Gathered round our screens, we waited for the Sanquhar Santa (aka Jeanette our President) to read us a story, to give us some cheer, to reassure us about whichever Covid Christmas ghost might haunt our festive prospects. Instead, we were encouraged to time-shift – between a balmy May evening and driech gloomy one of mid-December.
As Jeanette unwrapped our present she promised us a trip back in time to our postponed evening at the Savoy Park. “Just imagine …” Yes, we had missed applauding the proud receipt of a certificate or trophy, a walk in the garden, the rummage of a raffle, maybe even a Pimms.
And, as our past few Christmas events at Waterstones have coincided with storms, gales and once even a flooded store, maybe we could discover a silver lining to this particular cloud while at home, in the dry and safely behind a screen.
It’s a hopeless task to reflect on everything that happened over the evening – so much, so much, almost too much, even controversies and almost fisticuffs.
There were Zoom backgrounds that made a pleasant and curious change from seeing so many Bily bookcases behind politicians, epidemiologists and at-home reporters on the television, although nobody tried to outdo Linda Bauld with that matching vase of flowers over her left shoulder.
Encouraged to bedeck ourselves with festive spirit, there were flashes and exposures, pixxies, bling and penguins. Antlers, hats and tinsel boas and halos made their appearance, as did at least two pairs of pyjamas, curiously positioned lights on assorted flashing sweaters and even a hint of festively coloured underwear. Some blamed pink G&Ts for rosy-cheeks, some played fast-and-loose with Elf & Safety, and the obligatory Yorkshire sheep bleated “Baa Humbug.” It was a good job there was no need to parade down the High Street before taking part as we would normally have done.
Last year’s awards were announced by one of last year’s Presidents. Trophies were flashed and certificates waved – or various pieces of coloured A4 filled the screen. I think we’re still getting used to what passes for Zoom-applause – were some of those yellow digits thumbs or single fingers? The final AWC honours board for 2019/20 is at the end of the blog to keep you reading – so don’t just scroll down.
Then, our tinsel-toting teacher Carolyn brought us back to the straight and narrow, encouraging some best read recommendations. Hilary Mantel’s final opus – The Mirror and the Light – was her own highlight, but a challenge was almost immediately thrown down. I owned up to it being at the bottom of my list, as the first book read as we went into lockdown. Things can only get better was my conclusion. Others at the top of AWC members’ reading piles were:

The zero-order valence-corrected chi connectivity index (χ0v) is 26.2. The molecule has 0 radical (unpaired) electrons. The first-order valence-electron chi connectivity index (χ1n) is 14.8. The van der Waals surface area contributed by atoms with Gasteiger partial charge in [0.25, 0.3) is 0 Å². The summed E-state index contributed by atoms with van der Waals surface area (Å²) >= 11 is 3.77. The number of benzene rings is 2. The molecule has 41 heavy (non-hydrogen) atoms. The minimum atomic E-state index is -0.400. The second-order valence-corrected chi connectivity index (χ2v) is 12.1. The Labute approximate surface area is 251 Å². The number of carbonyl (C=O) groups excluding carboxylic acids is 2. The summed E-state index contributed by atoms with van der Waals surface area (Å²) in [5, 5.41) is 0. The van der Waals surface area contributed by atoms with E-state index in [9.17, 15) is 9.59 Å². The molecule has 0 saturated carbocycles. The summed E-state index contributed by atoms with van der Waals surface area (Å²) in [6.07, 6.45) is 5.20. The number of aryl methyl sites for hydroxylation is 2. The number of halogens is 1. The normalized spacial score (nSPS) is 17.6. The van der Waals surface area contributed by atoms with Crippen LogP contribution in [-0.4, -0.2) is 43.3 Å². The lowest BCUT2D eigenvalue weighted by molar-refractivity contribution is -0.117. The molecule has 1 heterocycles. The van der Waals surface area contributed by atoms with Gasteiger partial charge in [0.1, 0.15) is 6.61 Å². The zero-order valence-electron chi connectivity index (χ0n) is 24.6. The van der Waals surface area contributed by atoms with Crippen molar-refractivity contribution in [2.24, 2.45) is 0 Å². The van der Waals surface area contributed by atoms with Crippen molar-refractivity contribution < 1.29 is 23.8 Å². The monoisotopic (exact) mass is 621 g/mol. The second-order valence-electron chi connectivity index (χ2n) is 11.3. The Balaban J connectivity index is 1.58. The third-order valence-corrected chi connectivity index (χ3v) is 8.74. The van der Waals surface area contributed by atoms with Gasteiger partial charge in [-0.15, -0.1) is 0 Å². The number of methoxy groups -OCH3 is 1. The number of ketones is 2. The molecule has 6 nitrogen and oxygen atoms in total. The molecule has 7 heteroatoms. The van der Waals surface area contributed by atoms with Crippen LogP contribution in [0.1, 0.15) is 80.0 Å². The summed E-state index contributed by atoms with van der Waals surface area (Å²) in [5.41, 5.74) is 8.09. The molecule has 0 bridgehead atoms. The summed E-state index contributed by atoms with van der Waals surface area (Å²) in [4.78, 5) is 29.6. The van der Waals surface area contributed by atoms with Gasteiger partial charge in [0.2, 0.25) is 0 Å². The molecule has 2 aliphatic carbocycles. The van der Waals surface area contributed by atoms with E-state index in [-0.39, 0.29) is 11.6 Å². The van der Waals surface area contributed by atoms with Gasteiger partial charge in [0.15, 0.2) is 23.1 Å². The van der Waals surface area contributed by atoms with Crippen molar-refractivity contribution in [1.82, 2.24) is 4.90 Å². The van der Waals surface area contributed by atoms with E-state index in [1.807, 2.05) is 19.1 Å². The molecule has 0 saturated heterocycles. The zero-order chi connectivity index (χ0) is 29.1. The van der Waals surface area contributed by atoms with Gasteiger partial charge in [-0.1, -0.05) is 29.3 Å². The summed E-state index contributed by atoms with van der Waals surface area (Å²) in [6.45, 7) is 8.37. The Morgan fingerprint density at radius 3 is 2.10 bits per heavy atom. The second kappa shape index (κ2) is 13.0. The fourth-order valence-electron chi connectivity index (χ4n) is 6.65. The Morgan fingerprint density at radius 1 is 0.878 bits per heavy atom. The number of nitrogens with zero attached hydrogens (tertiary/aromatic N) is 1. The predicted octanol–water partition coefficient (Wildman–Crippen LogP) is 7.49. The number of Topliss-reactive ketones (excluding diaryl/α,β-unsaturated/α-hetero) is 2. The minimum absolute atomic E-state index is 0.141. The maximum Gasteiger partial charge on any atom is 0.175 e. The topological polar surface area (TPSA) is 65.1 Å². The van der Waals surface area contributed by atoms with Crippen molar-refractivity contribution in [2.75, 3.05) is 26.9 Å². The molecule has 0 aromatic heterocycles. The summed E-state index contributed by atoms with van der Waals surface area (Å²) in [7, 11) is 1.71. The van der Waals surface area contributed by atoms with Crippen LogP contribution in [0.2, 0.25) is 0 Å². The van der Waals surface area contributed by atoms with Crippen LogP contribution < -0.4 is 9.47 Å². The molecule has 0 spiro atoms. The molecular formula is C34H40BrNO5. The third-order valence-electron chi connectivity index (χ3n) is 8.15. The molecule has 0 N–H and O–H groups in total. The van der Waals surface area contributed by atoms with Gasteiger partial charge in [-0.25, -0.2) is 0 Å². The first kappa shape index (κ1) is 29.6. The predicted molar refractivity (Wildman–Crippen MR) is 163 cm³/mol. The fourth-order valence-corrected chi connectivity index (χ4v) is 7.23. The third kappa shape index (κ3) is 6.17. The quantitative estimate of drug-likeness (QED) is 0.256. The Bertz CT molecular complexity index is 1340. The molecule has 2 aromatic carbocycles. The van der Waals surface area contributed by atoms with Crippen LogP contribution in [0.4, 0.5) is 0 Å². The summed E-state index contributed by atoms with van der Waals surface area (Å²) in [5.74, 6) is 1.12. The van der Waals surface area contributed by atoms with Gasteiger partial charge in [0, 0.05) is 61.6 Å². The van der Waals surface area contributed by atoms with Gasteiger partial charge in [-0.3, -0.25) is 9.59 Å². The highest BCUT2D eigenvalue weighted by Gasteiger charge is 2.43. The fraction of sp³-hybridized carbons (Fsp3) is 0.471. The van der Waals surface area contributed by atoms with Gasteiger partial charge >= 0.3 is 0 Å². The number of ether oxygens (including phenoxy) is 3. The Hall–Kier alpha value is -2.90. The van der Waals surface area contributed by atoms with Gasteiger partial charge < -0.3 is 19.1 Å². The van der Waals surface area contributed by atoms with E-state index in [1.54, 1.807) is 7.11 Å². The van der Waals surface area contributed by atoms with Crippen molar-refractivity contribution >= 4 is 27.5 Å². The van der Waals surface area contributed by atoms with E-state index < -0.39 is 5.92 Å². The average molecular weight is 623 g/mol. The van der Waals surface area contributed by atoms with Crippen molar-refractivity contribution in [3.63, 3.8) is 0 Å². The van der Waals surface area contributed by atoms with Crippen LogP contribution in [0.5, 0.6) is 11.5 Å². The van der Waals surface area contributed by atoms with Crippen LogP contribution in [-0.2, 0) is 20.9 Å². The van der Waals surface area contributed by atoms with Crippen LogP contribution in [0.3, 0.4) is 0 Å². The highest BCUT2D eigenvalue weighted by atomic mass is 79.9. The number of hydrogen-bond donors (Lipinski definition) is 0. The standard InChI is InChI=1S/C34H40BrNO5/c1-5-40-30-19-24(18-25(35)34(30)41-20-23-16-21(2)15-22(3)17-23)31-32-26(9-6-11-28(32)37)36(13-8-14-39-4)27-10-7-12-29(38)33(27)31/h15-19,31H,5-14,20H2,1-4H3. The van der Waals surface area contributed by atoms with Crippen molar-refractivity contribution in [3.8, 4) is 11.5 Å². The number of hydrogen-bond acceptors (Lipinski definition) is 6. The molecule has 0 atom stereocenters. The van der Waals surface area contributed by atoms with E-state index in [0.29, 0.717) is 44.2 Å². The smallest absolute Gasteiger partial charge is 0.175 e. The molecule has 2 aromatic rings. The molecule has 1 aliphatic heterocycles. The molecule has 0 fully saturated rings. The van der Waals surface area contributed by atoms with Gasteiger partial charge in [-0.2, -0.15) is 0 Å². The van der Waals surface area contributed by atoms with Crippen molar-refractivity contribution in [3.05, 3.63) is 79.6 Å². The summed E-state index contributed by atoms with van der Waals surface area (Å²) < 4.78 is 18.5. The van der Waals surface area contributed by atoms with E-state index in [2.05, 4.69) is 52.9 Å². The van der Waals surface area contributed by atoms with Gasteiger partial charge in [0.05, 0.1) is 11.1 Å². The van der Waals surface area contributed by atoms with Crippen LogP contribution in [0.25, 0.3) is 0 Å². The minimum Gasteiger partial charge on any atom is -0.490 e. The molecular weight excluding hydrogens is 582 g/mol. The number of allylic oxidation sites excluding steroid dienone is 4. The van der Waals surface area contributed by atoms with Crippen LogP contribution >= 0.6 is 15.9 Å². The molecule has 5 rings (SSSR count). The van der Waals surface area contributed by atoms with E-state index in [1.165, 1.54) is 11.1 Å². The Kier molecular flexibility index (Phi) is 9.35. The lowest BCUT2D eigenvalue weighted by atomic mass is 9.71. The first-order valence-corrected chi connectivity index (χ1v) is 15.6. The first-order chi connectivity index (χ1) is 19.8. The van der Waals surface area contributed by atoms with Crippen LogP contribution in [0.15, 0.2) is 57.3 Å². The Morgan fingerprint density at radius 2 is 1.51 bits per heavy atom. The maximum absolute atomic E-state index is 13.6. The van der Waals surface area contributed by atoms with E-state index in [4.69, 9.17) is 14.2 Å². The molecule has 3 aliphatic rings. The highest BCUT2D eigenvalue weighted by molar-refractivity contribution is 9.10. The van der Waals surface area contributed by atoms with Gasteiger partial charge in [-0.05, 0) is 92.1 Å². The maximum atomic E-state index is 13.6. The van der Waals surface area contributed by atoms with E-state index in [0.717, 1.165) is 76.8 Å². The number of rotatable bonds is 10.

Where the Crawdads Sing by Delia Owens
Ambrose Parry’s Way of All Flesh
Tim Harford’s How to Make the World Add Up
The Dutch House by Ann Patchett
Booker-winning Shuggie Bain by Douglas Stuart
And finally the visceral exploration of isolation and loss in I am an Island by Tamsin Calidas
As our visiting speakers so often advise – it’s important to read.
In time-honoured fashion, Chris’s quiz followed by testing not only our bottomless pits of musical tastes, general knowledge and useless trivia but also our memories. Whether Greta had a better recollection of last year’s questions which surprisingly reappeared, or she spends all her evenings listening to film music, who knows. Suffice to say, Greta conquered all whilst others argued and a heated debate raged between Rockall supporters and ardent Ardnamurchans. The most basic quizzing principle had been lost sight of – that the quizmaster is always right, even when he’s wrong.
Raffle winners displayed their cheesy grins as they “virtually” walked away with sunset prints, hampers and photo calendars and we could all be pleased that £166 had been raised for the Scottish Book Trust’s Christmas Appeal to provide books for children through such channels as foodbanks.
Then, just to prove that some of us have still been writing, the finale was Michael Malone’s adjudication of our Christmas Flash Competition, at which Alison Craig was victorious and Yvonne given “honourable mention,” which I suspect is akin to being “mentioned in dispatches” in military terms.
Before we all sought the “Leave Meeting” icon, glasses were raised to the Sanquhar Santa for all her efforts over the last few months to steer us through the clichéd “new normal.” She deserves the occasional sip of Babycham.
Finally, let’s make sure the award winners have been noted in the following 2019/20 competitions:
Book review – Catherine Lang
Novel – Damaris West
Women’s short story – Rhona Anderson
Scottish article – Gill Sherry
Poetry – Greta Yorke
Children’s fiction – Damaris West
Drama script – Carey McCabe
General short story – Damaris West
Non-fiction article – Gill Sherry
Flash fiction – Gill Sherry
Archie Quigley Novice – Jeanette Driver
Dorrith Sim published writer – Gill Sherry
Ishbel Robertson overall points – Damaris West
And to cap it all, we were able to celebrate and congratulate Joanna Murdoch on being awarded her Masters in Creative Writing.
Now we’ve just got to knuckle down – there are plenty of SAW entries to be done, dusted and drafted, to say nothing of our own.
All the best for Christmas – and let’s give ourselves a pat on the back for all these new skills we’ve been learning.